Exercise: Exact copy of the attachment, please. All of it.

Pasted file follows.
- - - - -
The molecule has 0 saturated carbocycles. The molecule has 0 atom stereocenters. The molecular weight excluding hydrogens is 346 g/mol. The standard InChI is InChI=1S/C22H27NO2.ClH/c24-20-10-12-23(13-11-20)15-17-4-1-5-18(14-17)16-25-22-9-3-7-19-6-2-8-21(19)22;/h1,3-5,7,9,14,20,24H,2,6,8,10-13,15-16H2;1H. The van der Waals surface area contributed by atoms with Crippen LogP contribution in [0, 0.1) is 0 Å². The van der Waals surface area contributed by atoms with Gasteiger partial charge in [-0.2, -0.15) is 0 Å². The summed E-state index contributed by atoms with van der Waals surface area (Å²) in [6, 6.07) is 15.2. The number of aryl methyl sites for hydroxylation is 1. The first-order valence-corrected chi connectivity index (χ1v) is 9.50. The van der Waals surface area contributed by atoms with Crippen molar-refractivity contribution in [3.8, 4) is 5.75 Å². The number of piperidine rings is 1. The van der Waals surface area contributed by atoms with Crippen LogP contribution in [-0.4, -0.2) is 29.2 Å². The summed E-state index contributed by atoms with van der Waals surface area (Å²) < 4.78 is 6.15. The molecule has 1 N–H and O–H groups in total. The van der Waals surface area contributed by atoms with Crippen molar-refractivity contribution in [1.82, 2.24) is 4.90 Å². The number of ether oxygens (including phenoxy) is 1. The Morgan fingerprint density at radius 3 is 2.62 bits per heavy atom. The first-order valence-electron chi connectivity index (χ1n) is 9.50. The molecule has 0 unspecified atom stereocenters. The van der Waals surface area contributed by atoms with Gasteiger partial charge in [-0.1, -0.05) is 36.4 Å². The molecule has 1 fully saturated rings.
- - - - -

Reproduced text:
The molecule has 0 saturated carbocycles. The molecule has 0 atom stereocenters. The molecular weight excluding hydrogens is 346 g/mol. The standard InChI is InChI=1S/C22H27NO2.ClH/c24-20-10-12-23(13-11-20)15-17-4-1-5-18(14-17)16-25-22-9-3-7-19-6-2-8-21(19)22;/h1,3-5,7,9,14,20,24H,2,6,8,10-13,15-16H2;1H. The van der Waals surface area contributed by atoms with Crippen LogP contribution in [0, 0.1) is 0 Å². The van der Waals surface area contributed by atoms with Gasteiger partial charge in [-0.2, -0.15) is 0 Å². The summed E-state index contributed by atoms with van der Waals surface area (Å²) in [6, 6.07) is 15.2. The number of aryl methyl sites for hydroxylation is 1. The first-order valence-corrected chi connectivity index (χ1v) is 9.50. The van der Waals surface area contributed by atoms with Crippen molar-refractivity contribution in [3.8, 4) is 5.75 Å². The number of piperidine rings is 1. The van der Waals surface area contributed by atoms with Crippen LogP contribution in [-0.4, -0.2) is 29.2 Å². The summed E-state index contributed by atoms with van der Waals surface area (Å²) < 4.78 is 6.15. The molecule has 1 N–H and O–H groups in total. The van der Waals surface area contributed by atoms with Crippen molar-refractivity contribution in [1.82, 2.24) is 4.90 Å². The number of ether oxygens (including phenoxy) is 1. The Morgan fingerprint density at radius 3 is 2.62 bits per heavy atom. The first-order valence-electron chi connectivity index (χ1n) is 9.50. The molecule has 0 unspecified atom stereocenters. The van der Waals surface area contributed by atoms with Gasteiger partial charge in [-0.1, -0.05) is 36.4 Å². The molecule has 1 fully saturated rings.